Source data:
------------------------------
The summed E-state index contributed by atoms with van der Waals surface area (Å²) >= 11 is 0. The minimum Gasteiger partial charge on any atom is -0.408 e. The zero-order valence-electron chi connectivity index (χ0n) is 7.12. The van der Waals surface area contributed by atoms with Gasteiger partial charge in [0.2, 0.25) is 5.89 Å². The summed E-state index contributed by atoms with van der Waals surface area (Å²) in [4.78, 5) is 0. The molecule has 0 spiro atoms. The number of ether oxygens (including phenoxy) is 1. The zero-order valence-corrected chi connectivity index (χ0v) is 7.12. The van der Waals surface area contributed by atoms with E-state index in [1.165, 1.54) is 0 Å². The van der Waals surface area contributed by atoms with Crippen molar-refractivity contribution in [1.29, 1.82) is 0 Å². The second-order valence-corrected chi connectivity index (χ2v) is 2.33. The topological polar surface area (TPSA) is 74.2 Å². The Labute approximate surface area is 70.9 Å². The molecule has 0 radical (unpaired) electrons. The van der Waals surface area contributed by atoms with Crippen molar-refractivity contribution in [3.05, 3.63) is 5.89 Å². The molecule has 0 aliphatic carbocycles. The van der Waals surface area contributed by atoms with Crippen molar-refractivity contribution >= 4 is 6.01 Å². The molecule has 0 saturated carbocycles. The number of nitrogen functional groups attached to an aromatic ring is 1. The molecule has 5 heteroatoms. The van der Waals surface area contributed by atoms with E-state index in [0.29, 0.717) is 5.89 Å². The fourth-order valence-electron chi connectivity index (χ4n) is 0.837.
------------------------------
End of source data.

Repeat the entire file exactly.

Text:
The summed E-state index contributed by atoms with van der Waals surface area (Å²) >= 11 is 0. The minimum Gasteiger partial charge on any atom is -0.408 e. The zero-order valence-electron chi connectivity index (χ0n) is 7.12. The van der Waals surface area contributed by atoms with Gasteiger partial charge in [0.2, 0.25) is 5.89 Å². The summed E-state index contributed by atoms with van der Waals surface area (Å²) in [4.78, 5) is 0. The molecule has 0 spiro atoms. The number of ether oxygens (including phenoxy) is 1. The zero-order valence-corrected chi connectivity index (χ0v) is 7.12. The van der Waals surface area contributed by atoms with E-state index in [1.165, 1.54) is 0 Å². The van der Waals surface area contributed by atoms with Crippen molar-refractivity contribution in [1.29, 1.82) is 0 Å². The second-order valence-corrected chi connectivity index (χ2v) is 2.33. The topological polar surface area (TPSA) is 74.2 Å². The Labute approximate surface area is 70.9 Å². The molecule has 0 radical (unpaired) electrons. The van der Waals surface area contributed by atoms with Crippen molar-refractivity contribution in [3.05, 3.63) is 5.89 Å². The molecule has 0 aliphatic carbocycles. The van der Waals surface area contributed by atoms with Crippen molar-refractivity contribution >= 4 is 6.01 Å². The molecule has 0 saturated carbocycles. The number of nitrogen functional groups attached to an aromatic ring is 1. The molecule has 5 heteroatoms. The van der Waals surface area contributed by atoms with E-state index in [0.29, 0.717) is 5.89 Å². The fourth-order valence-electron chi connectivity index (χ4n) is 0.837.